One of our newest developments here at Rogue Element Films is on-set LUT correction via this unique workstation. By combining the Stwo DFRs into the same rack system that can apply the LUTs we have created a seamless environment to shoot, capture and manipulate from one integrated unit.
Using Fetch to access the DMAGs, we can pull a DPX frame from the shot material and simply drag this into the laptop. By opening Iridas Speedgrade On-set software we can view the same DPX frame and apply our corrections to the image using a Tangent grading panel.
Once done, this LUT is then saved and applied to our on-set Grade1 24in LCD for viewing. The CineTal LCD also allows us to export this LUT to the SDI outputs on the monitor for everyone to view whilst on-set if so desired.
Pre-designed print LUTs can be used the same way and can also be adjusted on-set if the need arises.
Step 2. Offline to FCP 6.0.2 via AJA IoHD with Stwo iDock.
For all of our offline editorial we have gone down the ProRes route. By employing the AJA IOHD box we can now record a full offline copy of each magazine within 30 minutes of each magazine becoming full on-set to an external FW800 hard drive through a MacBook Pro running FCP 6.0.2.
The iDock system produces an FCP XML file that can be imported into FCP. This is done by opening up Fetch on the Mac and dragging the XML file from the DMAGs internal menu via iDock. This XML file holds all the metadata and all the scenes/takes that were recorded onto the DMAG. This means you get a direct copy of everything that’s in the DPX frames but at the ProRes 4:2:2 codec, hence saving storage space.
This process can be done on-set while still shooting and is an automated batch capture process. Once you import the XML file and then batch capture, everything else is all done for you, including any timecode breaks and any timecode recorded time of day.
After 30 minutes you will have a hard drive with all the information needed to start editorial. If you wish to work this quickly that’s fine but of course at the end of each day’s filming you can still have a hard drive loaded with all the material off-lined from all the cameras and ready for edit, timecode accurate to the master copies with no handles on each take.
Step 3. Reviewing of Dailies.
Once your offline is finished the iDock doubles up as a playout deck (VCR) for the DPX frames. Load in your required DMAG for viewing, list the shots, and watch the dailies either raw or by applying your LUTs from that days filming. As this is recorded data, you can access any take available instantly, no tape rewinding is required to find your shots and are viewable at full resolution completely uncompressed plus in real-time, meaning no rendering!
Step 4. Backing up the DPX Digital Negative.
Once you have viewed your dailies it’s now time to back up your digital negative by copying to LTO3 data tapes the shot material. This is achieved by loading your shot magazine into an ADock/LTO3 unit. The ADock is connected to an LTO3 tape library via SCSI. Load in a DMAG and back the shot material to its internal cache. Once backed up the ADock automatically talks to the Scalar 24 library and writes the shot data to the LTO3 data tapes. This is done automatically and requires little or no specialist knowledge, just back up to the cache and let the system do the rest.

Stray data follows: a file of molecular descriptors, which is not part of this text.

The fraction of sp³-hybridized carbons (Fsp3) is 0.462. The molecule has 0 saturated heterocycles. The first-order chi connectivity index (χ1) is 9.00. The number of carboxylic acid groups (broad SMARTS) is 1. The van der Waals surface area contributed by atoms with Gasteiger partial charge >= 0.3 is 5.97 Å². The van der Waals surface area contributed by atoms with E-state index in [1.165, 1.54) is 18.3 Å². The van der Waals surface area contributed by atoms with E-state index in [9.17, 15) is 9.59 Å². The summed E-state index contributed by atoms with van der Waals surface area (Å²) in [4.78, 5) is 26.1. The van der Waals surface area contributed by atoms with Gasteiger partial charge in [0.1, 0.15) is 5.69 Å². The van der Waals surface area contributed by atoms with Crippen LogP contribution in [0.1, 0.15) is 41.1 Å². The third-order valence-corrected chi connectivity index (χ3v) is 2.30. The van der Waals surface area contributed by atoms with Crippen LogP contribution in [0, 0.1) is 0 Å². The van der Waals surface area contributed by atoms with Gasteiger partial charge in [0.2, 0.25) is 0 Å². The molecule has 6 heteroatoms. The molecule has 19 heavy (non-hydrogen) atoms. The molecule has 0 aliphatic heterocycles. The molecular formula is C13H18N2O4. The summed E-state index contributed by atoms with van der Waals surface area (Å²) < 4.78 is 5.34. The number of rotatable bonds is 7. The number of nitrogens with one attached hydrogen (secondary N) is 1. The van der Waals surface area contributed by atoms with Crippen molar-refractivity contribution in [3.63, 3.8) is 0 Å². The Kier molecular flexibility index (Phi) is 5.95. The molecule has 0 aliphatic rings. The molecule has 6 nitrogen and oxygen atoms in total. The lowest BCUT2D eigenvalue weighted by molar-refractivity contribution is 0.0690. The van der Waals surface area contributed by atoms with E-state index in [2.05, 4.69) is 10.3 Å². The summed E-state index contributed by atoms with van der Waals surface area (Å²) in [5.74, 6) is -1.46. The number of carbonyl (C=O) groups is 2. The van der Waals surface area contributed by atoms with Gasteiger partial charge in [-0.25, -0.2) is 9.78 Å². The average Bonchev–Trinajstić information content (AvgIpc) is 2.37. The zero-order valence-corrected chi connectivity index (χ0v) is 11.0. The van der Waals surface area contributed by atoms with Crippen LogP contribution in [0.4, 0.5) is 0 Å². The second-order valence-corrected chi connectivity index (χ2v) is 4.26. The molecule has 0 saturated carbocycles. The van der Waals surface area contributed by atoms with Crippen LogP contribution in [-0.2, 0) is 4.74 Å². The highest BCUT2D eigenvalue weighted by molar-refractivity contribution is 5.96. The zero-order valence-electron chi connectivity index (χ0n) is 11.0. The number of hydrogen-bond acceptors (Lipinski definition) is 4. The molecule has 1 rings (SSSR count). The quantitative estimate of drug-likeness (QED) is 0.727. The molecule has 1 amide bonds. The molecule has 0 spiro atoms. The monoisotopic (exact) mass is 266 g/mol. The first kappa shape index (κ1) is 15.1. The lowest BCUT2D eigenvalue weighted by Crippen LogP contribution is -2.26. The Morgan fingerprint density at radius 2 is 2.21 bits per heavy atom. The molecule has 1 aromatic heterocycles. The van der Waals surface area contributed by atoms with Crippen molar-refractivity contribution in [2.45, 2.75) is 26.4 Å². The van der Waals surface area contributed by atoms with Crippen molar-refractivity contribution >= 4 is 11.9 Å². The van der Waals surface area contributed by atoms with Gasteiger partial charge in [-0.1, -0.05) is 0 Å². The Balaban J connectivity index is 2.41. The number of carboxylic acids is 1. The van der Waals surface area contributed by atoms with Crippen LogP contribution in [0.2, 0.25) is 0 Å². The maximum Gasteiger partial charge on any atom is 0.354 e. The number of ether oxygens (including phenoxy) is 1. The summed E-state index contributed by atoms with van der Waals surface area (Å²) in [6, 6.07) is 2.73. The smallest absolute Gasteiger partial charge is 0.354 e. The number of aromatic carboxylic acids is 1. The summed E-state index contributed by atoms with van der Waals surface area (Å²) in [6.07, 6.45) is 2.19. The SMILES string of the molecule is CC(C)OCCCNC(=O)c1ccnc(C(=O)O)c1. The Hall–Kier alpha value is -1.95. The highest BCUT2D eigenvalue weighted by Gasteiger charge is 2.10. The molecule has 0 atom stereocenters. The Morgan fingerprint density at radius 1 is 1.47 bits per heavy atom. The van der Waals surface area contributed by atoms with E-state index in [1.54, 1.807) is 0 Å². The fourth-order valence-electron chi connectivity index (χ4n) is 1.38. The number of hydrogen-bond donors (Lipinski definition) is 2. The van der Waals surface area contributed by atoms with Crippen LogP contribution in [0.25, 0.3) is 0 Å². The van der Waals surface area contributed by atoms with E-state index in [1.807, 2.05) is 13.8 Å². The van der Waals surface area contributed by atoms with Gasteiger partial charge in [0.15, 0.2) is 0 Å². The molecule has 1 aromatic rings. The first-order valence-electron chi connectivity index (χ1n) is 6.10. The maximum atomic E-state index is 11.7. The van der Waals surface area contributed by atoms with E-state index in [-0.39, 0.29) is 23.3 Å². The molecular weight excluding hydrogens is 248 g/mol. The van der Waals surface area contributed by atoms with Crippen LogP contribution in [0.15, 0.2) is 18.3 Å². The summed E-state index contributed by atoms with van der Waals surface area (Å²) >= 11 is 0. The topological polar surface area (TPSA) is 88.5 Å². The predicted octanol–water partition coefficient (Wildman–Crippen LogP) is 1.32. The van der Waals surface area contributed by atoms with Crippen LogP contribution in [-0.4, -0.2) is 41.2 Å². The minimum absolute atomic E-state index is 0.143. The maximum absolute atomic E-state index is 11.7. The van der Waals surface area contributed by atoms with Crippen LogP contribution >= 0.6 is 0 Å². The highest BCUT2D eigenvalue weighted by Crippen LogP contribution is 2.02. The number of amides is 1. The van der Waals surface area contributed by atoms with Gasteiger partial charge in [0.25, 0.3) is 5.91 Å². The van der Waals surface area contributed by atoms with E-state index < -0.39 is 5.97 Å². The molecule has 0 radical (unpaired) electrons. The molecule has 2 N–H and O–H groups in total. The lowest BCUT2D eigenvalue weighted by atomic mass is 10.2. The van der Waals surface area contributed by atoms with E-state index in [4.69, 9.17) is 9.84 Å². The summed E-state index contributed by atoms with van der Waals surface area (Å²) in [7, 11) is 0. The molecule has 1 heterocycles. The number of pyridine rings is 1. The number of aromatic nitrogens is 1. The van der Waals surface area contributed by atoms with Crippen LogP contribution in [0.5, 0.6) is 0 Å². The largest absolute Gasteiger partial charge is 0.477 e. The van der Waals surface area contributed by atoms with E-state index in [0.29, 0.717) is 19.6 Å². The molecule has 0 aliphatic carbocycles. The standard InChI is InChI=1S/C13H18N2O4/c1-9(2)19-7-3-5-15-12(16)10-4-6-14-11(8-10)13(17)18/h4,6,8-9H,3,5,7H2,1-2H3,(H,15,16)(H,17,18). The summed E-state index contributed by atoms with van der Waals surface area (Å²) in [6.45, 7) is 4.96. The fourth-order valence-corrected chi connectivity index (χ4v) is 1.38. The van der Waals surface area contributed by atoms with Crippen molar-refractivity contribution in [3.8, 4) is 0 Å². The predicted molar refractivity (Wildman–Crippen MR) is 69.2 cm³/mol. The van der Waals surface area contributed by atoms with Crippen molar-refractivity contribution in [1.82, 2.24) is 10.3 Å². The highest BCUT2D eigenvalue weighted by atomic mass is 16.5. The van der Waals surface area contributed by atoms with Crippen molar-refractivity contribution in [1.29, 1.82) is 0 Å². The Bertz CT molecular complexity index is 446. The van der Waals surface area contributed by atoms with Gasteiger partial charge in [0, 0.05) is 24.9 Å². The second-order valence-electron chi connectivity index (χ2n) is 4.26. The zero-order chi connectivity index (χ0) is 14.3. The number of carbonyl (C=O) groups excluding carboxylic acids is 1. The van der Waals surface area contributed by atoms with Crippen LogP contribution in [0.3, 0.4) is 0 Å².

Once you have backed up to LTO the ADock then empties the cache ready for the next DMAG. The production may require two copies of each for insurance bonding which again is done automatically.
These LTO3 tapes now have all the DPX frames captured to the DMAGs and can now be used to go online once you have your edit decision list from the offline FCP copies done earlier.
hat we are explaining here is the way that workflows will develop and mature as the use of these systems becomes more widespread. As it stands a lot is written about the potential capabilities of varying systems and workflows with little or no actual fact-based results to prove the claims.
As workflows and equipment mature shooting high end digitally will become that much more efficient. The role we see digital playing is as a quick and efficient process while retaining all our integrity regarding image quality and production processes. Why not bring editorial to the set? Why not generate LUTs on-set to take to post and begin the grading process?
Digital tools bring work sets to the forefront of capturing films. It’s up to the end users to wrestle with all the equipment available in the market to get their ideal workflow as well as sort out the kit that clearly works for them as opposed to the kit that clearly doesn’t.
DAN’S EQUIPMENT LIST FOR DIGITAL FILM
• 2 x VIPER Filmstream Digital Cinematography cameras
• 2 x STWO DFR Data Recorders with 5 x DMAGs per camera
• iDock and ADock STWO system integration
• ZEISS DigiPrime and DigiZoom Lenses
• ASTRO waveform monitors
• CINETAL 444 Look Up Tables (LUT) LCD and Waveform with SpeedGrade LUT software
• APPLE MacBook Pro with external FW800 Hard Drives (500Gb each)
• AJA IOHD input unit capturing Pro-Res 422 in SQ or HQ modes
• LTO3 Scalar 24 19.2 TB tape media Back-up solution